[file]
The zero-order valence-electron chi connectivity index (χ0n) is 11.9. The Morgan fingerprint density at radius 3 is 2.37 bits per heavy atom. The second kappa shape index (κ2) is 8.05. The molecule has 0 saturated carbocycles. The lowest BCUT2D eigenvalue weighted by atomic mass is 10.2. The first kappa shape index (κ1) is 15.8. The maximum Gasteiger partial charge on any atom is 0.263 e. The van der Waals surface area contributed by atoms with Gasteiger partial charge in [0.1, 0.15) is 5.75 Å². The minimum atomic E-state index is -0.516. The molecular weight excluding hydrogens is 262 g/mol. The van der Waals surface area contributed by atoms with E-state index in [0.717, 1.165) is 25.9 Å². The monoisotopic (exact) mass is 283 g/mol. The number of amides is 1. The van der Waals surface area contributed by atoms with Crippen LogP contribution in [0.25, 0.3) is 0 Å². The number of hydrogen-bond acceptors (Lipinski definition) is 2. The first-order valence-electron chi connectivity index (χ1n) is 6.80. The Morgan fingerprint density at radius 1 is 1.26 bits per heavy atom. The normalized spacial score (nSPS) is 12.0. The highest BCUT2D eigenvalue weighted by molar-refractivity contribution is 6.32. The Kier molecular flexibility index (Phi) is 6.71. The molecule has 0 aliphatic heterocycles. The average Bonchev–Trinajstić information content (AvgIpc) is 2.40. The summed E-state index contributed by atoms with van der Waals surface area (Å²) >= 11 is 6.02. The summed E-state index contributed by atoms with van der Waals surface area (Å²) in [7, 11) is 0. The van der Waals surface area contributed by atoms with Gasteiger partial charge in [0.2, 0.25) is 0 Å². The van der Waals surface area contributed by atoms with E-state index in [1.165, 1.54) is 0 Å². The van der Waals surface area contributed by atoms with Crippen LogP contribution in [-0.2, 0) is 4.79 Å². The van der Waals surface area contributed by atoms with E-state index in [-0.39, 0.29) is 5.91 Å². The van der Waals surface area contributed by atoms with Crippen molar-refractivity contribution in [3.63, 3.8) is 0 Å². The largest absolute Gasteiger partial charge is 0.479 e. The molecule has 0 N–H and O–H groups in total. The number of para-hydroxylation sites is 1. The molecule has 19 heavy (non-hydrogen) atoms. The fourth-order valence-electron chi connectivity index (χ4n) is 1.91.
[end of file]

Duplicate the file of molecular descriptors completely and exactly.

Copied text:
The zero-order valence-electron chi connectivity index (χ0n) is 11.9. The Morgan fingerprint density at radius 3 is 2.37 bits per heavy atom. The second kappa shape index (κ2) is 8.05. The molecule has 0 saturated carbocycles. The lowest BCUT2D eigenvalue weighted by atomic mass is 10.2. The first kappa shape index (κ1) is 15.8. The maximum Gasteiger partial charge on any atom is 0.263 e. The van der Waals surface area contributed by atoms with Gasteiger partial charge in [0.1, 0.15) is 5.75 Å². The minimum atomic E-state index is -0.516. The molecular weight excluding hydrogens is 262 g/mol. The van der Waals surface area contributed by atoms with E-state index in [0.717, 1.165) is 25.9 Å². The monoisotopic (exact) mass is 283 g/mol. The number of amides is 1. The van der Waals surface area contributed by atoms with Crippen LogP contribution in [0.25, 0.3) is 0 Å². The number of hydrogen-bond acceptors (Lipinski definition) is 2. The first-order valence-electron chi connectivity index (χ1n) is 6.80. The Morgan fingerprint density at radius 1 is 1.26 bits per heavy atom. The normalized spacial score (nSPS) is 12.0. The highest BCUT2D eigenvalue weighted by molar-refractivity contribution is 6.32. The Kier molecular flexibility index (Phi) is 6.71. The molecule has 0 aliphatic heterocycles. The average Bonchev–Trinajstić information content (AvgIpc) is 2.40. The summed E-state index contributed by atoms with van der Waals surface area (Å²) >= 11 is 6.02. The summed E-state index contributed by atoms with van der Waals surface area (Å²) in [7, 11) is 0. The van der Waals surface area contributed by atoms with Gasteiger partial charge in [0.2, 0.25) is 0 Å². The van der Waals surface area contributed by atoms with E-state index in [1.165, 1.54) is 0 Å². The van der Waals surface area contributed by atoms with Crippen LogP contribution in [-0.2, 0) is 4.79 Å². The van der Waals surface area contributed by atoms with E-state index in [-0.39, 0.29) is 5.91 Å². The van der Waals surface area contributed by atoms with Crippen molar-refractivity contribution in [3.63, 3.8) is 0 Å². The largest absolute Gasteiger partial charge is 0.479 e. The molecule has 0 N–H and O–H groups in total. The number of para-hydroxylation sites is 1. The molecule has 19 heavy (non-hydrogen) atoms. The fourth-order valence-electron chi connectivity index (χ4n) is 1.91.